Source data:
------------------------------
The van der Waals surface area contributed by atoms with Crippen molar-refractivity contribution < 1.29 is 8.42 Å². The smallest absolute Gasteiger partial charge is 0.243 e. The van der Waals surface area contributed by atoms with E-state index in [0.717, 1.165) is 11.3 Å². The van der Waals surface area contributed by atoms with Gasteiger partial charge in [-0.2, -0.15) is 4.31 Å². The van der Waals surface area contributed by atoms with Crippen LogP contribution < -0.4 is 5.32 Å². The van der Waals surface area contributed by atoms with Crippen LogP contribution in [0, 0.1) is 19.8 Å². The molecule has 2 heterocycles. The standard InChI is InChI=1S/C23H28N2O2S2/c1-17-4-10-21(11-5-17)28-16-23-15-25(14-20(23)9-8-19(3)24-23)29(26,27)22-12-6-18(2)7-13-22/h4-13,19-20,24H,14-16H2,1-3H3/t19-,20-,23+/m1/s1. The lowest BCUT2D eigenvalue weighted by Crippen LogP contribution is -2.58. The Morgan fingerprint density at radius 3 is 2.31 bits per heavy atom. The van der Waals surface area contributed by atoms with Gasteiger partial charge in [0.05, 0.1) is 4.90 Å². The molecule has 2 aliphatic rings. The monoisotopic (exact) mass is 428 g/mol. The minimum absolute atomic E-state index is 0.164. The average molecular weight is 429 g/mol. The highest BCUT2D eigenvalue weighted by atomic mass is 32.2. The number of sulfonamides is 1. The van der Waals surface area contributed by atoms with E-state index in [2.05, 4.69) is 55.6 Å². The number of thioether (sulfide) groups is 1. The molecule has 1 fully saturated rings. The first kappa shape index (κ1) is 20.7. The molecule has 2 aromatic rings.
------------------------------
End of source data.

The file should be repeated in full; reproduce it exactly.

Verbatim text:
The van der Waals surface area contributed by atoms with Crippen molar-refractivity contribution < 1.29 is 8.42 Å². The smallest absolute Gasteiger partial charge is 0.243 e. The van der Waals surface area contributed by atoms with E-state index in [0.717, 1.165) is 11.3 Å². The van der Waals surface area contributed by atoms with Gasteiger partial charge in [-0.2, -0.15) is 4.31 Å². The van der Waals surface area contributed by atoms with Crippen LogP contribution < -0.4 is 5.32 Å². The van der Waals surface area contributed by atoms with Crippen LogP contribution in [0, 0.1) is 19.8 Å². The molecule has 2 heterocycles. The standard InChI is InChI=1S/C23H28N2O2S2/c1-17-4-10-21(11-5-17)28-16-23-15-25(14-20(23)9-8-19(3)24-23)29(26,27)22-12-6-18(2)7-13-22/h4-13,19-20,24H,14-16H2,1-3H3/t19-,20-,23+/m1/s1. The lowest BCUT2D eigenvalue weighted by Crippen LogP contribution is -2.58. The Morgan fingerprint density at radius 3 is 2.31 bits per heavy atom. The van der Waals surface area contributed by atoms with Gasteiger partial charge in [0.05, 0.1) is 4.90 Å². The molecule has 2 aliphatic rings. The monoisotopic (exact) mass is 428 g/mol. The minimum absolute atomic E-state index is 0.164. The average molecular weight is 429 g/mol. The highest BCUT2D eigenvalue weighted by atomic mass is 32.2. The number of sulfonamides is 1. The van der Waals surface area contributed by atoms with E-state index in [2.05, 4.69) is 55.6 Å². The number of thioether (sulfide) groups is 1. The molecule has 1 fully saturated rings. The first kappa shape index (κ1) is 20.7. The molecule has 2 aromatic rings.